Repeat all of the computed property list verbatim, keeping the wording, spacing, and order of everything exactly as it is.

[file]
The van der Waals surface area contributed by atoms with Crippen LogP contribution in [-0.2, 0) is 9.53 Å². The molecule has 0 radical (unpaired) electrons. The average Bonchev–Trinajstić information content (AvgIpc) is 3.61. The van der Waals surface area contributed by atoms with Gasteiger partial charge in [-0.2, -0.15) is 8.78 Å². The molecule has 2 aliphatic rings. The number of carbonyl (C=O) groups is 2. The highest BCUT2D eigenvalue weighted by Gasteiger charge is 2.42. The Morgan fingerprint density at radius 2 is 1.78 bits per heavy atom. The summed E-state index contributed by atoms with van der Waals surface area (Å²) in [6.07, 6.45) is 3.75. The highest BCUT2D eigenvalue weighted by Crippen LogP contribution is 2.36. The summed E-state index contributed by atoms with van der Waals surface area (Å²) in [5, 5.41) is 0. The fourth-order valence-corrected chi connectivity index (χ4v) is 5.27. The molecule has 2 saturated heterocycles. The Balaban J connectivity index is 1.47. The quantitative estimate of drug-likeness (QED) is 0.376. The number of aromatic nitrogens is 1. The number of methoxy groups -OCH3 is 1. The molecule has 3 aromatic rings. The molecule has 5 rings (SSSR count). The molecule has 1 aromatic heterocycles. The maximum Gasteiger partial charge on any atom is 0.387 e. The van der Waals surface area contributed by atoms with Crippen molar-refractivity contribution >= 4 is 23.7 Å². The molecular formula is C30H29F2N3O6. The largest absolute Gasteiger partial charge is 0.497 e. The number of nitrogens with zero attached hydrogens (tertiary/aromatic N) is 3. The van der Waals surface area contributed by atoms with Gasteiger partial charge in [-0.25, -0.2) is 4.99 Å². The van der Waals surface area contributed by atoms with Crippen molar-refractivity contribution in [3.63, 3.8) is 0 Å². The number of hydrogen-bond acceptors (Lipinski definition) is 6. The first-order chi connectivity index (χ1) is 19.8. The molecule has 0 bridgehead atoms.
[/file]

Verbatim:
The van der Waals surface area contributed by atoms with Crippen LogP contribution in [-0.2, 0) is 9.53 Å². The molecule has 0 radical (unpaired) electrons. The average Bonchev–Trinajstić information content (AvgIpc) is 3.61. The van der Waals surface area contributed by atoms with Gasteiger partial charge in [-0.2, -0.15) is 8.78 Å². The molecule has 2 aliphatic rings. The number of carbonyl (C=O) groups is 2. The highest BCUT2D eigenvalue weighted by Gasteiger charge is 2.42. The Morgan fingerprint density at radius 2 is 1.78 bits per heavy atom. The summed E-state index contributed by atoms with van der Waals surface area (Å²) in [6.07, 6.45) is 3.75. The highest BCUT2D eigenvalue weighted by Crippen LogP contribution is 2.36. The summed E-state index contributed by atoms with van der Waals surface area (Å²) in [5, 5.41) is 0. The fourth-order valence-corrected chi connectivity index (χ4v) is 5.27. The molecule has 2 saturated heterocycles. The Balaban J connectivity index is 1.47. The quantitative estimate of drug-likeness (QED) is 0.376. The number of aromatic nitrogens is 1. The number of methoxy groups -OCH3 is 1. The molecule has 3 aromatic rings. The molecule has 5 rings (SSSR count). The molecule has 1 aromatic heterocycles. The maximum Gasteiger partial charge on any atom is 0.387 e. The van der Waals surface area contributed by atoms with Crippen molar-refractivity contribution >= 4 is 23.7 Å². The molecular formula is C30H29F2N3O6. The largest absolute Gasteiger partial charge is 0.497 e. The number of nitrogens with zero attached hydrogens (tertiary/aromatic N) is 3. The van der Waals surface area contributed by atoms with Gasteiger partial charge in [-0.25, -0.2) is 4.99 Å². The van der Waals surface area contributed by atoms with Crippen molar-refractivity contribution in [3.63, 3.8) is 0 Å². The number of hydrogen-bond acceptors (Lipinski definition) is 6. The first-order chi connectivity index (χ1) is 19.8. The molecule has 0 bridgehead atoms.